There are many COMPLAINTS about the slow moving progress of Title IX. This is more obvious in the athletic arena: Female participation in athletics has increased dramatically since 1971, when there was only an 8% participation rate among high school girls. And only recently it rose to 40%. Meanwhile, boy’s participation has remained fairly stable. Opponents of title IX claim that it should not be enforced in college athletics because there is a lack of athletic interest on the part of college females. I think it’s the opposite now its not the lack of interest that’s the problem but the lack of opportunity and positions open. It’s hard if you R not one of the ones who made All State and UR being recruited by everyone. Title IX has made it easier for anyone to go out there and play sports whether it be in high school or college. Or BEYOND

Two years after the introduction of this law, Billie Jean King and Donna de Varona, two of the first women to successfully compete in professional sports, founded the Women’s Sports Foundation. Today, other female role models like Jackie Joyner Kersee, Kristi Yamaguchi, and Picabo Street support this establishment, whose slogan reads:GIVING GIRLS A CHANCE TO PLAY. This program works to ensure that girls are given the same opportunities as boys and to teach women about their rights.

Since sports are some of the most public events, they are of the best ways for women to express their strength and ability to be as effective as men are. This Helps in breaking down sexist barriers that still exist. When people have more open-minded attitudes about female abilities, it opens the door for women to be convinced of their qualifications, gain hope, and perceive increased opportunity. Title IX has been one of the most influential laws with respect to women, and specifically female athletes, because it required, among other things, gender equity in athletics. Today's female student -athletes have been fortunate enough to experience the whole of their athletic careers under a system that includes improvements in the overall quality of their sport as well as increased participation rates. This has provided them with more opportunities in educational and occupational arenas as well as in life.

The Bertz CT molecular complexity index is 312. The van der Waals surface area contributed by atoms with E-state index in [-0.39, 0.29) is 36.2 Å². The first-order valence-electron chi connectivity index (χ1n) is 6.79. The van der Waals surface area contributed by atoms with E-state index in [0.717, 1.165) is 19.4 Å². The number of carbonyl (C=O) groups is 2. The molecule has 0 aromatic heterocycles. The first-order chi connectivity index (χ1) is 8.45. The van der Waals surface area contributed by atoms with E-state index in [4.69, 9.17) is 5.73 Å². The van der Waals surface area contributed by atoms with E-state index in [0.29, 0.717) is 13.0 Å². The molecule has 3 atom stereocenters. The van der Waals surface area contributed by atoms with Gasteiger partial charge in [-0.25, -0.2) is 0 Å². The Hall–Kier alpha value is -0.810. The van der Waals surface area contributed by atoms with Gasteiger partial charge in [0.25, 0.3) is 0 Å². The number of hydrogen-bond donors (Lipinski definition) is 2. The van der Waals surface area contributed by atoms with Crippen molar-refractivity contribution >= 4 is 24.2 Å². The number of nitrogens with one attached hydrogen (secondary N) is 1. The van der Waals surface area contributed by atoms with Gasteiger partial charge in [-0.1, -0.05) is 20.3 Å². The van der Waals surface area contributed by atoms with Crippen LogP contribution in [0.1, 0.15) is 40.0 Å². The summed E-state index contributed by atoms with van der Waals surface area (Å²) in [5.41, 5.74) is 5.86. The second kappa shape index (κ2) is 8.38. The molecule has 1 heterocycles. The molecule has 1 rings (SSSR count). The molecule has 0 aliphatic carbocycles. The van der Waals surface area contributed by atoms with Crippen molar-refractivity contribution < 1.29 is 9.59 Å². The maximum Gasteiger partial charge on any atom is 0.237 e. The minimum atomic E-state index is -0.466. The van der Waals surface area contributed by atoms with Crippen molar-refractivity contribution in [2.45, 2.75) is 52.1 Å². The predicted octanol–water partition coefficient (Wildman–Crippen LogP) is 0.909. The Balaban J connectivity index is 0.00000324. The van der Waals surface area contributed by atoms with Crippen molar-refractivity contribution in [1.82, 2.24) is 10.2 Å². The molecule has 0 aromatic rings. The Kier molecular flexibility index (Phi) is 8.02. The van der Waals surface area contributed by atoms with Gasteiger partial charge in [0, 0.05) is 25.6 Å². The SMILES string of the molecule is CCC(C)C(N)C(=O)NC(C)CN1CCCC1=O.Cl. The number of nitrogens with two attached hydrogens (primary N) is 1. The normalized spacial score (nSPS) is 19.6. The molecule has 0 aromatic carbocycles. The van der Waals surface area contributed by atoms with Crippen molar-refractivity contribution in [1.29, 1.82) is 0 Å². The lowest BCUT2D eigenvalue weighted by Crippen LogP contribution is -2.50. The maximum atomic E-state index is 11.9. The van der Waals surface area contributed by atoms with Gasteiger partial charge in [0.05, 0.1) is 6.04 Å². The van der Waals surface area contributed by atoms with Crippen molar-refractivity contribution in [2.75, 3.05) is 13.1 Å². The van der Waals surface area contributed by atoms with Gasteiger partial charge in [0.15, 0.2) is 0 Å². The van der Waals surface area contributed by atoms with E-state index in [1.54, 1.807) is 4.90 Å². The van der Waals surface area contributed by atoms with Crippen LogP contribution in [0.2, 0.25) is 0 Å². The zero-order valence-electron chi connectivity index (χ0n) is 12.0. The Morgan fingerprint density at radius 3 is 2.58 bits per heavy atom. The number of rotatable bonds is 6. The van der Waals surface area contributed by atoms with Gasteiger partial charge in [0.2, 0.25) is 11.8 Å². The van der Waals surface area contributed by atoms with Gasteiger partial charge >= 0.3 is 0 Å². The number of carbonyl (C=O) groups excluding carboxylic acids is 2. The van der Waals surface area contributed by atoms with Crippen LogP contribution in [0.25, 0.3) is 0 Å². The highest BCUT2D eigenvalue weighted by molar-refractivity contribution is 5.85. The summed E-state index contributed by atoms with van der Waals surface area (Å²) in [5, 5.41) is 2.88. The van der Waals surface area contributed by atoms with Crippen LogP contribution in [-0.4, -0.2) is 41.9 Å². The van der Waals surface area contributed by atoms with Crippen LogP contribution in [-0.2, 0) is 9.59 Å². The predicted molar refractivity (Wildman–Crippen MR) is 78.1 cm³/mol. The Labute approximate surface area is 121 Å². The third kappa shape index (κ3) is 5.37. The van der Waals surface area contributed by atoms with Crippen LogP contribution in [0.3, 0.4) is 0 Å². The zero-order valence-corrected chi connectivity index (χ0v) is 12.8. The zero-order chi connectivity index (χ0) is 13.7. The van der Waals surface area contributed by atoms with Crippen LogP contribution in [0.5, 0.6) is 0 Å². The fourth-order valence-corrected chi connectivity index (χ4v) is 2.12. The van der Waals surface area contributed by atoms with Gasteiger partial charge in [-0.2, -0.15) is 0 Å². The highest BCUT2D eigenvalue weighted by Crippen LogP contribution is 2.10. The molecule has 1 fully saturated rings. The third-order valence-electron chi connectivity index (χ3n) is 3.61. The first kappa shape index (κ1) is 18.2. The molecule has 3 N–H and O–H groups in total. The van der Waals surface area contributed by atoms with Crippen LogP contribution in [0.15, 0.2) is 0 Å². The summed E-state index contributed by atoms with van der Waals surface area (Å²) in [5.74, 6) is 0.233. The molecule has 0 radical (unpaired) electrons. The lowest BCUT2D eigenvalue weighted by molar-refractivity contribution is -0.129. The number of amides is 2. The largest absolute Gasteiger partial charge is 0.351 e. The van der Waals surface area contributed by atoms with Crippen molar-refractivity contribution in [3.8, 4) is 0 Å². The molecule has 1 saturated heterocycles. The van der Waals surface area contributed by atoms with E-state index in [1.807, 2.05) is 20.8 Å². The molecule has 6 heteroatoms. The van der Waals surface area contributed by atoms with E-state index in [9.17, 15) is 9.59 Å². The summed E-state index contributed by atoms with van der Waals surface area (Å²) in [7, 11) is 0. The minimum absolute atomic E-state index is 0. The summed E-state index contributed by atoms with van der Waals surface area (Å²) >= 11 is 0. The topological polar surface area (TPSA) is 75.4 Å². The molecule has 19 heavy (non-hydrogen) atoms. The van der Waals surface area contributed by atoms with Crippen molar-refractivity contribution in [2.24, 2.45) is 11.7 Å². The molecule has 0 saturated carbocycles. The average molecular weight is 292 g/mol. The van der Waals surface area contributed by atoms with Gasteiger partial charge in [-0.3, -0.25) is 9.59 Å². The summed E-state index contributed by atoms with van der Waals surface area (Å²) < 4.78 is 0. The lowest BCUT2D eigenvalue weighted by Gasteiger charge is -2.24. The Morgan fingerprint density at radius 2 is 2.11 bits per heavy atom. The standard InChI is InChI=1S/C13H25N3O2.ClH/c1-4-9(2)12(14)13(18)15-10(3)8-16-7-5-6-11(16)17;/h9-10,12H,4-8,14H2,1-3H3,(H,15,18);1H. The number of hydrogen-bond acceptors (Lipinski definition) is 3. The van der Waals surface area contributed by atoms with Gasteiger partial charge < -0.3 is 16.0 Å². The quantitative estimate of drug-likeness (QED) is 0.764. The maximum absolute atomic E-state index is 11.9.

Conclusion: Now, amidst controversy and comparisons to affirmative action, it is critical to be aware of the opportunities that Title IX gives to women in what is still a male dominated world. For this reason, its existence is necessary and requires a greater effort to enforce gender equity for continued progress. Increased female participation in sports and Title IX has changed the political position of girls and young women. Both have challenged and continue to destroy myths that women are inferior to men. They fight stereotypes that women do not have interest in traditionally male-dominated activities. By breaking down these barriers, female opportunity can only continue to soar.